Kings Lomatia (Lomatia tasmanica) is listed as endangered under the Threatened Species Protection Act 1995 and as critically endangered under the Federal Act.
Why is it endangered?
Kings lomatia is endangered because it only occurs naturally in one small area in the world. The total wild plant population is around 500 individuals all restricted to one disease and fire prone area. Kings lomatia occurs as a single population in Tasmania's remote southwest within the Wilderness World Heritage Area.
It is a Tasmanian endemic, first recorded by miner and naturalist, Deny King in 1937 at New Harbour but this population seems to have since disappeared. During the 1960's Deny sent specimens of the plant to the Tasmanian Herbarium to be identified and so it became known to science. Its common name "Kings lomatia" is in honour of the man who discovered it.
Why are these plants unable to sexually reproduce?
Although this plant does produce flowers it has never produced fruit or seed. The reason for this is that the plant is a triploid. This means it has three sets of chromosomes instead of the normal two. This renders the plant sterile. Other Tasmanian species, L. tinctoria and L. polymorpha are diploid (two sets of chromosomes), as are other species of the genus and the subfamily to which it belongs.
The only way it can reproduce itself is by vegetative means. It simply clones itself. When it gets old and falls down, it puts out new suckers and grows up again. It is still theoretically the same plant.
In fact latest research has shown that Kings lomatia is all one single clone. There is no genetic diversity within the population. This means that all the individual Kings lomatia plants are genetically identical.
The oldest plant clone in the world!
Amazingly, this plant clone has been around for at least 43,600 years. At Melaleuca Inlet some Pleistocene fossils of Lomatia leaves were found that appear to be L. tasmanica. Radio-carbon dating gave a minimum age of 43,600 years for the layer in which the leaf fossil was found.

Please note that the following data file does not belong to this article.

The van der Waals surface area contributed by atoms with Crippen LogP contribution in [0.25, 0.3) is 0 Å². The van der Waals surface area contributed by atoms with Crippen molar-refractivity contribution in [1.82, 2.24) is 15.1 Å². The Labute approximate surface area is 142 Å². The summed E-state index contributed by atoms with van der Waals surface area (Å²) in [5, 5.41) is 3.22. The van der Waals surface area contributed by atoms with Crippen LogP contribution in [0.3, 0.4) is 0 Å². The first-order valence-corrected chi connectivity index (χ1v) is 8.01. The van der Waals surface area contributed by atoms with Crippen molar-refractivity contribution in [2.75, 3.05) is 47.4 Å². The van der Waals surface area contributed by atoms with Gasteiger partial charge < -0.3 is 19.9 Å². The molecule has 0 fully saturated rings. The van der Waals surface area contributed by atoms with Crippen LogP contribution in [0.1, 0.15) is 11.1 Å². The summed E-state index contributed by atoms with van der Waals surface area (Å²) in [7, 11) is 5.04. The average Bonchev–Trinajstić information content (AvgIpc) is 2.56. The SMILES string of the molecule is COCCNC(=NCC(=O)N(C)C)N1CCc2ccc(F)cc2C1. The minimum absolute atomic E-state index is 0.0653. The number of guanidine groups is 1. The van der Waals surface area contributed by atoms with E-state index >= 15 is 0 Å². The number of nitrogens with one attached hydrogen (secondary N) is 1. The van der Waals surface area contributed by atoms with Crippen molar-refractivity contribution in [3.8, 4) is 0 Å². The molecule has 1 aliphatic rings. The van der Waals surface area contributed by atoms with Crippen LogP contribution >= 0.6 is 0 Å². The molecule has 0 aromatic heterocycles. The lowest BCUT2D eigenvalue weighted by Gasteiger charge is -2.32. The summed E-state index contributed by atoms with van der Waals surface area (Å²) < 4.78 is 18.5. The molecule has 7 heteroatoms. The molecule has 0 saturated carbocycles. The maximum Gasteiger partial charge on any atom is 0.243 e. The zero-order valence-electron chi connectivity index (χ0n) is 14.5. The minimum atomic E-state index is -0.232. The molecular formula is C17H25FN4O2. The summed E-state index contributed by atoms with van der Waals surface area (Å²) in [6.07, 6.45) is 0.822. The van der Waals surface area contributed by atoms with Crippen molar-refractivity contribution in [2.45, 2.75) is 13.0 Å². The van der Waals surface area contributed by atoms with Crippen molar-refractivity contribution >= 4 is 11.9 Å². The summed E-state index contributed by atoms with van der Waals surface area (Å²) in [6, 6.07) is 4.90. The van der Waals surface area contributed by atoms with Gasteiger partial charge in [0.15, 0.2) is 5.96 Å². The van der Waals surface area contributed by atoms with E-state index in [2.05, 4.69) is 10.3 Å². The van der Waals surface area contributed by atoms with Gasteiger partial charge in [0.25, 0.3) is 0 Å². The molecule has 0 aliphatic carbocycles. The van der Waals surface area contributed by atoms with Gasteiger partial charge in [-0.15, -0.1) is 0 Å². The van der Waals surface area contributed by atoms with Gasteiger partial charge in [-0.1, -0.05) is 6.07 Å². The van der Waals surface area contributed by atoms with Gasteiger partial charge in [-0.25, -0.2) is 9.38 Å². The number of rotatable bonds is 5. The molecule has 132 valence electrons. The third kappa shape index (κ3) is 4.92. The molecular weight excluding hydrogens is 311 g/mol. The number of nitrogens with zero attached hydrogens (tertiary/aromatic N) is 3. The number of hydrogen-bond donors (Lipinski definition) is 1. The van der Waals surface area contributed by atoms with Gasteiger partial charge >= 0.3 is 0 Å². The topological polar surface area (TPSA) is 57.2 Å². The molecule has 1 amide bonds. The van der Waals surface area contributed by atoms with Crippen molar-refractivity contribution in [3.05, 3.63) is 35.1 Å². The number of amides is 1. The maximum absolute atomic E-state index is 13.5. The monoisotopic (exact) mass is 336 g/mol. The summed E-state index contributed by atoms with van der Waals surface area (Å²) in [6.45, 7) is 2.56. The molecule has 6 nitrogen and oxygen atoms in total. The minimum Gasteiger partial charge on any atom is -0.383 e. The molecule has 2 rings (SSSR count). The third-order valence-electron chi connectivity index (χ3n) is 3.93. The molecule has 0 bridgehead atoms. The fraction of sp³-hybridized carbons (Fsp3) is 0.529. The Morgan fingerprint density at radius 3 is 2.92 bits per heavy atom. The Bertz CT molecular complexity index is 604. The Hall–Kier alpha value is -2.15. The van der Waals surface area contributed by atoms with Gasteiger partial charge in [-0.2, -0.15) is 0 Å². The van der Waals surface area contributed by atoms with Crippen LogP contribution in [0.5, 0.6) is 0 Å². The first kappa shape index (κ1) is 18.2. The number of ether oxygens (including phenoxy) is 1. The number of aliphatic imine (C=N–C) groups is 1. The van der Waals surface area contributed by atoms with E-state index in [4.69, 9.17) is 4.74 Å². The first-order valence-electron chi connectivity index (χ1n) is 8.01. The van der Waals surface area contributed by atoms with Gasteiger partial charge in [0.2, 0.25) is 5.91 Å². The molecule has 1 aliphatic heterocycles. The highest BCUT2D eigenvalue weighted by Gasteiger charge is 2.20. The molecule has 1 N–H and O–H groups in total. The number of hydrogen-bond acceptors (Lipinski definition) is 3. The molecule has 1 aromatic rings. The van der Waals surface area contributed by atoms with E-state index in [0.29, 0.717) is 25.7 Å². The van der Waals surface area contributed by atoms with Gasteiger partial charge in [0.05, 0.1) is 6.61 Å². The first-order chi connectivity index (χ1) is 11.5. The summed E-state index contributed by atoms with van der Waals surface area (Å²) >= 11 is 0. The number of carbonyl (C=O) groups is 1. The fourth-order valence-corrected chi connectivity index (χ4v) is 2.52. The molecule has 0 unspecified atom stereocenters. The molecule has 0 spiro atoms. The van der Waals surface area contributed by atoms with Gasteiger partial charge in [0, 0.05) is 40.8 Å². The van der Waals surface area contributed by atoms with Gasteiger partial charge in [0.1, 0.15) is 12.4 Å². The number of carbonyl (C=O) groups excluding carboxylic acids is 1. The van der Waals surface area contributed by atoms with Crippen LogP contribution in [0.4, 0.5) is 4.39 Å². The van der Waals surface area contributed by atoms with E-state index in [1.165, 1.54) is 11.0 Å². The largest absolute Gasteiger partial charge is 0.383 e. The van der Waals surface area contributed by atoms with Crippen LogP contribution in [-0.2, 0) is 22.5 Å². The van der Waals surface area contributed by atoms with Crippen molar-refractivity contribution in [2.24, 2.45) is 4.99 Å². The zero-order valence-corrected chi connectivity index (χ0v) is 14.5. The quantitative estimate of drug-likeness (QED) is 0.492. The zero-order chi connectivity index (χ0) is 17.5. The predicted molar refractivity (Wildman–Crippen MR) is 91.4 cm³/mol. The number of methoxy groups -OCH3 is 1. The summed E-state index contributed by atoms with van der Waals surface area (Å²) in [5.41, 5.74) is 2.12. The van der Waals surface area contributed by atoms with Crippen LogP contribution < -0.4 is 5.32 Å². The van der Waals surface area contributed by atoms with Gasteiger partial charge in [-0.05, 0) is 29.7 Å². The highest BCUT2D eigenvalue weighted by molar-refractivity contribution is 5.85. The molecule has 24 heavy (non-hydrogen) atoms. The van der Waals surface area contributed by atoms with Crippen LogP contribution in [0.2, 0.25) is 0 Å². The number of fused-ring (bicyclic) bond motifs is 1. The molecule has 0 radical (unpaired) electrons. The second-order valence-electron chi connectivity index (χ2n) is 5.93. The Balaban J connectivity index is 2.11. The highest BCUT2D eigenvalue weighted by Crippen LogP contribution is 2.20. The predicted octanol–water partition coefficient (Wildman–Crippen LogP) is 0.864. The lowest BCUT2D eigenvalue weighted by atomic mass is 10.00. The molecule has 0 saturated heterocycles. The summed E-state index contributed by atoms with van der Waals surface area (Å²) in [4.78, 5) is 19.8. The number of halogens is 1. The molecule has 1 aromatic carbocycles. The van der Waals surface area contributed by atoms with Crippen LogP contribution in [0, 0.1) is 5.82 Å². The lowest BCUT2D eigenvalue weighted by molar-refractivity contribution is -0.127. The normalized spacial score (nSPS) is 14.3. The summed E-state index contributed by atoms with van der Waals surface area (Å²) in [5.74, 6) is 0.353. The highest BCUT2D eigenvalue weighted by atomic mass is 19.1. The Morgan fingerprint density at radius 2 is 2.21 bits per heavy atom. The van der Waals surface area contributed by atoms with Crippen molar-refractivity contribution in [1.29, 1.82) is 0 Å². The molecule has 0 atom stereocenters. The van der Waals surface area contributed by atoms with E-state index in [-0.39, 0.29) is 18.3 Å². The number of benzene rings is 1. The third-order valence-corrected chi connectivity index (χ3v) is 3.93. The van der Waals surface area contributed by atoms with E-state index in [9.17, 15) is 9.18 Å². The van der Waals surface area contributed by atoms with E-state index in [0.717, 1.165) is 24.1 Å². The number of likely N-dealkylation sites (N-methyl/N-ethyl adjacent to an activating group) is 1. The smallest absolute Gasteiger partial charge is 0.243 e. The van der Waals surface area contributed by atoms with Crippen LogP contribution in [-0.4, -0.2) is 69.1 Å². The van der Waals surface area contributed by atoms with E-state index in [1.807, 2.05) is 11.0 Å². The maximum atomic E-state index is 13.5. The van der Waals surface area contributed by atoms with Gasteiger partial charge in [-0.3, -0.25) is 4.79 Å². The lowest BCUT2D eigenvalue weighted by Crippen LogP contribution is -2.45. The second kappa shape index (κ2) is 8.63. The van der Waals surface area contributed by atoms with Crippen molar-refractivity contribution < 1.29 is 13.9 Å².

As the fossil leaf is identical in cell structure and shape to the leaf of modern day Kings lomatia, it is considered that the fossil leaf must have been triploid also (otherwise it would not be identical). As triploidy is very rare in nature it is unlikely that triploidy could occur twice in the same species. If the 43,600 year old fossil was in fact triploid then it too would only have been able to reproduce by cloning. This would make Kings lomatia the oldest known clone in the world. Prior to this discovery, the oldest reported clone was a North American huckleberry, Gaylussacia brachycerium.
Individual plants probably live for only 300 years (based on growth ring counts). However the plant has been vegetatively reproducing itself for 43,600 years.
What's being done?
The extreme rarity of the plant, its inability to reproduce sexually and its lack of genetic diversity suggest the plant is nearing a natural extinction. Threats such as frequent firing and the root-rot fungus Phytophthora cinnamomi increase the likelihood of this ancient plant's extinction in the short-term, despite being securely reserved within the South-west National Park, part of the Tasmanian Wilderness World Heritage Area. Fire and disease management planning will be essential for its long-term survival.
Action prescribed by the recovery plan is underway and include attempts to propogate this species so that new populations can be established. An intensive propogation program is required to restore the plant to a long-term viable level. Plants have been successfully propogated and maintained at the Royal Tasmanian Botanical Garden.
View Distribution Map
Recommended further reading
Lynch A. J. J. 1991. Lomatia tasmanica Flora Recovery Plan. Parks and Wildlife Service, Tasmania.